More projects are in the works. The California legislature has funded the development of three model curriculum projects:

  • Hmong history and cultural studies
  • The Vietnamese American refugee experience
  • The Cambodian genocide

Over at UCLA, scholars are in the midst of a multi-year project to create an “Asian American digital textbook” that is aimed as much at students as educators, said Kelly Fong, a lecturer in the school’s Asian American Studies Department.
Fong said the chapters — to be authored with teachers and curriculum developers — will be heavy on multimedia materials to engage students, such as embedded oral history clips, interactive maps and timelines and video. While the target beneficiaries are K-12 learners, the digital textbook has potentially farther reach, Fong said.

“For life-long learners who maybe didn't have Asian American studies when they were in college or high school and just really want to know more, this would be a place for them,” Fong said.

The largest online curricula at the moment is housed at the Asian American Education Project, which is expanding beyond the 53 lesson plans it’s already crafted with input from dozens of teachers. Two-thirds of the lessons were built around the PBS docuseries “Asian Americans” and are accompanied by footage drawn from the five episodes.

A middle-aged Asian American couple -- man in glasses on the left, woman in glasses on the right, both wearing jackets -- smile at camera.
Stewart Kwoh and his wife Pat Lee Kwoh worked with dozens of teachers to create The Asian American Education Project
(Courtesy of Stewart Kwoh)

Kwoh, who started the project with his wife, Pat Lee Kwoh, more than a decade ago, said their goal is to reach a million K-12 students over the next several years.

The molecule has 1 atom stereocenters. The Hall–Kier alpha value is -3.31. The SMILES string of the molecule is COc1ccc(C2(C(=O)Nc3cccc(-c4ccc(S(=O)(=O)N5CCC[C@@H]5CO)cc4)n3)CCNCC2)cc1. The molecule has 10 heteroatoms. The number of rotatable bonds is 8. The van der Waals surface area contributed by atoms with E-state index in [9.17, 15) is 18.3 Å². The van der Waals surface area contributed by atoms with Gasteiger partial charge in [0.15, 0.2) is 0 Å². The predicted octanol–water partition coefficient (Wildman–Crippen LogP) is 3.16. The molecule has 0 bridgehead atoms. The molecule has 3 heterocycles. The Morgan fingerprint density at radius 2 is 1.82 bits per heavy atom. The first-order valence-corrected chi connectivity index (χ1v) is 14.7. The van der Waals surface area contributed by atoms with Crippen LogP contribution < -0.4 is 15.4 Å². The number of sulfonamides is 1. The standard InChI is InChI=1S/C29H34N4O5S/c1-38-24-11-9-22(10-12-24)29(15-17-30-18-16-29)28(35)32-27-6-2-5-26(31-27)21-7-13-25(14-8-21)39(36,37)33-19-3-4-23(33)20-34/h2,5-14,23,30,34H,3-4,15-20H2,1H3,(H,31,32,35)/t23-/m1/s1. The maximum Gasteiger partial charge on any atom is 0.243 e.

“They will be less vulnerable to believe the false propaganda and the stereotypes that have been perpetrated on Asian Americans in the last two years,” Kwoh said. “We're hopeful, at a minimum, Asian Americans will garner more allies and will be able to withstand these attacks.”

Impact On Students

High school senior Stephanie Hu said teaching that history could also change the way Asian Americans see themselves.

Growing up in south Orange County, Hu was mocked for being of Chinese descent, with other kids slanting their eyes at her and speaking gibberish.

“I did face a good amount of discrimination and microaggressions,” Hu said. “And I think that really isolated me from my culture, and made me really feel ashamed of it.”

The pandemic brought more of the same. Hu noticed shoppers at the grocery store steering clear of her. There was the classmate who joked about avoiding Irvine because of its large Asian population.

In contrast to when she was younger, these incidents only made Hu want to connect more with being Asian American and led her to found Dear Asian Youth, where young people across the world can share their culture and history through literature, poetry and podcasting.

As Hu took her own journey to explore her identity, she began to question her formal education and its Eurocentric focus. She recalls how the Renaissance "was talked about for weeks.”

“I remember just feeling very disappointed not being able to see myself being represented in curriculum,” Hu said. “I wonder if I would have been able to accept and embrace my culture at a sooner point had that curriculum been incorporated in my history class.”

Editor’s note
  • Stewart Kwoh is an honorary life trustee for Southern California Public Radio, which operates KPCC and LAist.

Have a question about Southern California's Asian American communities?
Josie Huang reports on the intersection of being Asian and American and the impact of those growing communities in Southern California.